Do you ever wonder what John Hancock’s quill must have felt like signing the Declaration of Independence? Or imagined what a freedom rider’s backpack heard and saw in 1961? Here is your chance to give a voice to an important historical artifact. Research a historical event or person and share your new found knowledge and opinions as you conduct an interview with an object that was there!
Many students find history boring, seeing it as a collection of dates and events. But history is much richer than that; it can help us understand people, society, change, and even ourselves.
To help get beyond facts and dates, let students know that they will be telling history through an interview with an object, or artifact, from a specific time or place. Choosing an object will help them connect to a point-of-view and consider the questions behind the events, not just the events themselves.
To kick off their thinking, recite Arthur Guiterman’s “Routine” to your students.
Have students choose a person or event they would like to explore further. Before choosing an object, students should collecting knowledge and information about the event and begin taking notes.
Ask students to begin with the 5 W’s (who, what, when, where, how). To keep these from turning into the questions and answers in the interview, ask students to take this information and craft an introduction to the artifact being interviewed.
The research process isn’t designed to find the answers, but to help students determine the questions to ask, and more importantly, determine why this person or event is worth being studied. Have students reread their research notes to find a central idea or lesson learned. A Fact and Opinion organizer can help students identify themes or ideas that arise from our view of the facts.
What are the issues surrounding this event? Why do we remember this person? What big idea will the viewer take away or learn from this interview that goes beyond the facts or information?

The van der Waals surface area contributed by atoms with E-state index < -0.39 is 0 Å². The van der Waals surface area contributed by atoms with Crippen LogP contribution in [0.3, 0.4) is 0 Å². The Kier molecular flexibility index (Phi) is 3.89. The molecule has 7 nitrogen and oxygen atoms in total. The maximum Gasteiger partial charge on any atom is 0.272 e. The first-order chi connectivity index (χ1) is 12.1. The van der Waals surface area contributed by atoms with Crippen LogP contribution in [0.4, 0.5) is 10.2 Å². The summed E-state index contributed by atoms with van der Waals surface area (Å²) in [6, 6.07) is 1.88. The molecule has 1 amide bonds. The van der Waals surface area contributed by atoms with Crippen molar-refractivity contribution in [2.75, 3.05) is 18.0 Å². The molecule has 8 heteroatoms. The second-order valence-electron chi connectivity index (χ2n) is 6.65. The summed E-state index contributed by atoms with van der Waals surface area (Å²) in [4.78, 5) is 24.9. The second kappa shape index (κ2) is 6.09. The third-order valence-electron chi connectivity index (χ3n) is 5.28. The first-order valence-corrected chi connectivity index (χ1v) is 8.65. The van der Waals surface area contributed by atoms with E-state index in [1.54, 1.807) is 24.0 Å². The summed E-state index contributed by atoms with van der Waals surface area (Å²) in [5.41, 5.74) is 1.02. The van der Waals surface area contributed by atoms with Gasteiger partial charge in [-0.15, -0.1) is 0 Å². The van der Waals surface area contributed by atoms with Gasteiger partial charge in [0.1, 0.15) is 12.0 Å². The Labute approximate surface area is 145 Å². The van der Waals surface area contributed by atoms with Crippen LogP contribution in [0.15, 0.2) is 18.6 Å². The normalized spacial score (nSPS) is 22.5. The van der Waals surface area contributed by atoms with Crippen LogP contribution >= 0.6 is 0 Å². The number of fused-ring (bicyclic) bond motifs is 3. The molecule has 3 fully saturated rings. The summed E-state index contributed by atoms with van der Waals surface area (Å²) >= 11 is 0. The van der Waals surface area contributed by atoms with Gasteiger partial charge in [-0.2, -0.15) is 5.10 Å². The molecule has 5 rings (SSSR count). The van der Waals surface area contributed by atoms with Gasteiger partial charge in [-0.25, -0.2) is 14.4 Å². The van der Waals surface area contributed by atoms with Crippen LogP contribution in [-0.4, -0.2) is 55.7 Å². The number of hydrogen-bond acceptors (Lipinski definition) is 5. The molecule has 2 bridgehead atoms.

Explore and share a few example of personification with your students and then work together to personify an object in your classroom. Brainstorm feelings the object might have about itself or how it is used. To help students better “become the object,” ask them these prompting questions:
Ask students to reread their research notes and brainstorm a list of artifacts from that time or place they could personify to tell the story. Have them write a list of character traits that make sense for each particular object. For example, a floor mat will have a different perspective (and may be grumpier!) than a chandelier; a shoe travels whereas a lamp watches from a single location. Encourage them to “become the objects” again and answer the same prompting questions.
A great interviewee doesn’t just share the facts, but expresses feelings and opinions about an event. Have students revisit their list of potential objects to interview and choose the artifact they think will best personify the perspective they want to share.
Once they have chosen an object, students should return to their research and begin to craft the questions they will ask the object. They should work to craft questions that elicit responses that go beyond the facts, such as: “What made you...?” and “Why did...?” and “How did you feel when...?”
Once the list of questions is complete, students should begin crafting the answers the object will give. These answers should reflect the character traits they identified and include the object’s feelings and actions during events.
The answers to the interview questions should be a blend of informational/explanatory and narrative writing. While retelling may seem like it should rely on conveying information accurately, the use of an artifact allows for a narrative approach to convey experience as well as to inform. The narrative should also provide clues to the personality and motive of the character and should be crafted with careful consideration of voice.
Have students use the drawing tools in Frames to create an illustration of their character. They can also search the library for appropriate clip art images.
Students can use images in the backgrounds folders to find an appropriate location for the interview or use the tools to draw their own. Students can find photographs of objects and locations by exploring the Pics4Learning folder in the Library or using the Search field at the bottom of the Library panel.
The Library also includes a set of Cartoon Faces that have multiple mouth images they can use to make an object talk. To ensure they are familiar with the process of drawing and animating an interview, have them complete the Animated News Report tutorial for Frames (Windows or Macintosh).
Once the initial frames are created for the artifact speaking, students should record narration for both the interviewer and interviewee. They can then duplicate the speaking frames to the appropriate duration of the voice narration.